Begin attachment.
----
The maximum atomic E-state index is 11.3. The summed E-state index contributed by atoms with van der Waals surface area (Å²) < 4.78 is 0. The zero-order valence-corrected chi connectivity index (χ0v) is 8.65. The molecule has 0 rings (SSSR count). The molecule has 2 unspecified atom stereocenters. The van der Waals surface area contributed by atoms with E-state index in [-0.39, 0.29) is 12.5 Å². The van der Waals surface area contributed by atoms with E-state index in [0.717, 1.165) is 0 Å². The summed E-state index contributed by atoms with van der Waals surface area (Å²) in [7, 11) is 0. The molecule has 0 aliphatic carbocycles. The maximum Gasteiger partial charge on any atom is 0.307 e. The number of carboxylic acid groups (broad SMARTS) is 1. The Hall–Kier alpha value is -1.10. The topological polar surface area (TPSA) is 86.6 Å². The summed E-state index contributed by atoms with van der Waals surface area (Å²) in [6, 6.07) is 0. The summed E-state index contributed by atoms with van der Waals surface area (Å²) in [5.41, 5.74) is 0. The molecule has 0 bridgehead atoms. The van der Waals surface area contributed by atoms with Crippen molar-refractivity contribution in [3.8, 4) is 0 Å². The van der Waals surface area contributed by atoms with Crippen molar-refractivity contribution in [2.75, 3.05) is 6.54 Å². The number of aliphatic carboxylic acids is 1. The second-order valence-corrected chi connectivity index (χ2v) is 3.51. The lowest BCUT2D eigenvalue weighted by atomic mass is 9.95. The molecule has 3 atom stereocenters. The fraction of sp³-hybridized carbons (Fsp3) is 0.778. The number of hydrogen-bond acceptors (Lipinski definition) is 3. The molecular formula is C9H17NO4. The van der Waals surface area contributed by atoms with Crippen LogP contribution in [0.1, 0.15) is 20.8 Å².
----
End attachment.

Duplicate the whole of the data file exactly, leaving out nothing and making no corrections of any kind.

The maximum atomic E-state index is 11.3. The summed E-state index contributed by atoms with van der Waals surface area (Å²) < 4.78 is 0. The zero-order valence-corrected chi connectivity index (χ0v) is 8.65. The molecule has 0 rings (SSSR count). The molecule has 2 unspecified atom stereocenters. The van der Waals surface area contributed by atoms with E-state index in [-0.39, 0.29) is 12.5 Å². The van der Waals surface area contributed by atoms with E-state index in [0.717, 1.165) is 0 Å². The summed E-state index contributed by atoms with van der Waals surface area (Å²) in [7, 11) is 0. The molecule has 0 aliphatic carbocycles. The maximum Gasteiger partial charge on any atom is 0.307 e. The number of carboxylic acid groups (broad SMARTS) is 1. The Hall–Kier alpha value is -1.10. The topological polar surface area (TPSA) is 86.6 Å². The summed E-state index contributed by atoms with van der Waals surface area (Å²) in [6, 6.07) is 0. The summed E-state index contributed by atoms with van der Waals surface area (Å²) in [5.41, 5.74) is 0. The molecule has 0 bridgehead atoms. The van der Waals surface area contributed by atoms with Crippen molar-refractivity contribution in [3.8, 4) is 0 Å². The van der Waals surface area contributed by atoms with Crippen molar-refractivity contribution in [2.75, 3.05) is 6.54 Å². The number of aliphatic carboxylic acids is 1. The second-order valence-corrected chi connectivity index (χ2v) is 3.51. The lowest BCUT2D eigenvalue weighted by atomic mass is 9.95. The molecule has 3 atom stereocenters. The fraction of sp³-hybridized carbons (Fsp3) is 0.778. The number of hydrogen-bond acceptors (Lipinski definition) is 3. The molecular formula is C9H17NO4. The van der Waals surface area contributed by atoms with Crippen LogP contribution in [0.1, 0.15) is 20.8 Å².